The supply chain crunch, modern logistics, and that famous trip around the Port of Long Beach
N.S.: The supply chain crunch has been the biggest economic story in the world for about a year now, causing inflation and throwing the Biden administration’s plans into disarray. What sparked the supply chain crunch? How much of a factor was increased demand for physical goods due to the pandemic? Were shifting trade patterns at all to blame? Basically, why now?
R.P.: The supply chain crunch was started by increasing demand for goods, as consumers stopped spending on services. Americans in particular had more money in their pockets because they weren’t going on trips, spending at restaurants and bars, or attending concerts. Instead as city after city started enforcing lockdowns and restrictions, people started spending a lot more goods and not services. You’ve got to get your dopamine somewhere. So what we saw was an unprecedented increase in imports from China—as much as 20% more containers entering the United States than were leaving our ports since the start of the pandemic. It turns out, our infrastructure is just not made to scale this fast, and by infrastructure what we mean is the entire ecosystem: The number of container ships in the world, the number of containers available, the throughput of our ports, the availability of trucks and truck drivers, the availability of chassis (the trailers that haul containers around), the entire system is overwhelmed and clogged. We simply don’t have enough of these essential supply chain elements, or resilient systems that are agile enough to shift the supply of these assets to where they’re needed.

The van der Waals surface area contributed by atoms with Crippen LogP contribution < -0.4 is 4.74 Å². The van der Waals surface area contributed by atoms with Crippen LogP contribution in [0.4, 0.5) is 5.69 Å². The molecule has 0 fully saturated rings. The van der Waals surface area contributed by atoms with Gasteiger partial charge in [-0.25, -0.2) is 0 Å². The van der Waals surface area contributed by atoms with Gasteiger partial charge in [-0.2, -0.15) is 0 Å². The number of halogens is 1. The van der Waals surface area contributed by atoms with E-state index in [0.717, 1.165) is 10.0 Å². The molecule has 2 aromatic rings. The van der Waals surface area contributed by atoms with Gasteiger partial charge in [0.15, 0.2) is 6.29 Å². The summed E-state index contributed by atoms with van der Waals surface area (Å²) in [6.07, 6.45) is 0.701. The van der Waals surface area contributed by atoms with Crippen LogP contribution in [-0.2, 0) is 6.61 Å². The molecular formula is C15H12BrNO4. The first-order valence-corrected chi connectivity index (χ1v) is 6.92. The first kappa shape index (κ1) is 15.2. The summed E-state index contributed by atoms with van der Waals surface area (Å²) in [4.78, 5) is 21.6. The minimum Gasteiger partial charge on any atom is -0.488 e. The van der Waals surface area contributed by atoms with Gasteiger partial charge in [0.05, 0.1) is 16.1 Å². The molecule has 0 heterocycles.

While the pandemic drove this shift in demand from services to goods, it also changed where consumers were buying goods (increasingly online), the types of goods they were buying, and where those goods were flowing to and from. One thing to note is that e-commerce logistics networks are fundamentally different in their geographical and physical space than that of traditional retail. They’re more complicated because you are edge caching your inventory to be closest to your users instead of positioning everything in a distribution center in a single hub. You now have to position your warehouses all over the United States, making it exponentially more complicated. So the more people bought things online, the more these systems were overloaded.